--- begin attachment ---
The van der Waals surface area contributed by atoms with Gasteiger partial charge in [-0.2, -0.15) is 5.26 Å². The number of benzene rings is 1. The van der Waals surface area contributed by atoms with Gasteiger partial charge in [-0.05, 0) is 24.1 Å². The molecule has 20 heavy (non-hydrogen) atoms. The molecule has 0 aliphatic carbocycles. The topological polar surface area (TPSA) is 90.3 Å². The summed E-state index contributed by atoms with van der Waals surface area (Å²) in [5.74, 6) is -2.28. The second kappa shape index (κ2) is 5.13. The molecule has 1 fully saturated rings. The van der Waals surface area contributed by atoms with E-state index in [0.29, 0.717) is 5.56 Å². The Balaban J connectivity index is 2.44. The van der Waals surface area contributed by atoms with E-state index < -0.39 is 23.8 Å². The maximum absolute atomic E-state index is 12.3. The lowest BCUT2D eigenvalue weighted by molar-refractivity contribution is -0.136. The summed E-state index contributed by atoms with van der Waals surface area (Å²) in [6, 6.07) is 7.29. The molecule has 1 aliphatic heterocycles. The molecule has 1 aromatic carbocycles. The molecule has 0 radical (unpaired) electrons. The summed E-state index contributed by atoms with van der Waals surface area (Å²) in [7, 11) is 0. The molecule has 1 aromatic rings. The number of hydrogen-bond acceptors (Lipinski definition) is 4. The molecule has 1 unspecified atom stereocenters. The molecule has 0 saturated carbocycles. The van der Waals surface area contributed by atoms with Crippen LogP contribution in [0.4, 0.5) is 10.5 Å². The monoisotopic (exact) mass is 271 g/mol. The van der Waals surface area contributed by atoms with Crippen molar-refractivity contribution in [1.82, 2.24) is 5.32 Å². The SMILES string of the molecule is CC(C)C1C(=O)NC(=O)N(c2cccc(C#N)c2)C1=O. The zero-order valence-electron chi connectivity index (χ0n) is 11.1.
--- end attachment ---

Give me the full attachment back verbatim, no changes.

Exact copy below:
The van der Waals surface area contributed by atoms with Gasteiger partial charge in [-0.2, -0.15) is 5.26 Å². The number of benzene rings is 1. The van der Waals surface area contributed by atoms with Gasteiger partial charge in [-0.05, 0) is 24.1 Å². The molecule has 20 heavy (non-hydrogen) atoms. The molecule has 0 aliphatic carbocycles. The topological polar surface area (TPSA) is 90.3 Å². The summed E-state index contributed by atoms with van der Waals surface area (Å²) in [5.74, 6) is -2.28. The second kappa shape index (κ2) is 5.13. The molecule has 1 fully saturated rings. The van der Waals surface area contributed by atoms with E-state index in [0.29, 0.717) is 5.56 Å². The Balaban J connectivity index is 2.44. The van der Waals surface area contributed by atoms with E-state index < -0.39 is 23.8 Å². The maximum absolute atomic E-state index is 12.3. The lowest BCUT2D eigenvalue weighted by molar-refractivity contribution is -0.136. The summed E-state index contributed by atoms with van der Waals surface area (Å²) in [6, 6.07) is 7.29. The molecule has 1 aliphatic heterocycles. The molecule has 1 aromatic carbocycles. The molecule has 0 radical (unpaired) electrons. The summed E-state index contributed by atoms with van der Waals surface area (Å²) in [7, 11) is 0. The molecule has 1 aromatic rings. The number of hydrogen-bond acceptors (Lipinski definition) is 4. The molecule has 1 unspecified atom stereocenters. The molecule has 0 saturated carbocycles. The van der Waals surface area contributed by atoms with Crippen LogP contribution in [0.4, 0.5) is 10.5 Å². The monoisotopic (exact) mass is 271 g/mol. The van der Waals surface area contributed by atoms with Crippen molar-refractivity contribution in [1.82, 2.24) is 5.32 Å². The SMILES string of the molecule is CC(C)C1C(=O)NC(=O)N(c2cccc(C#N)c2)C1=O. The zero-order valence-electron chi connectivity index (χ0n) is 11.1.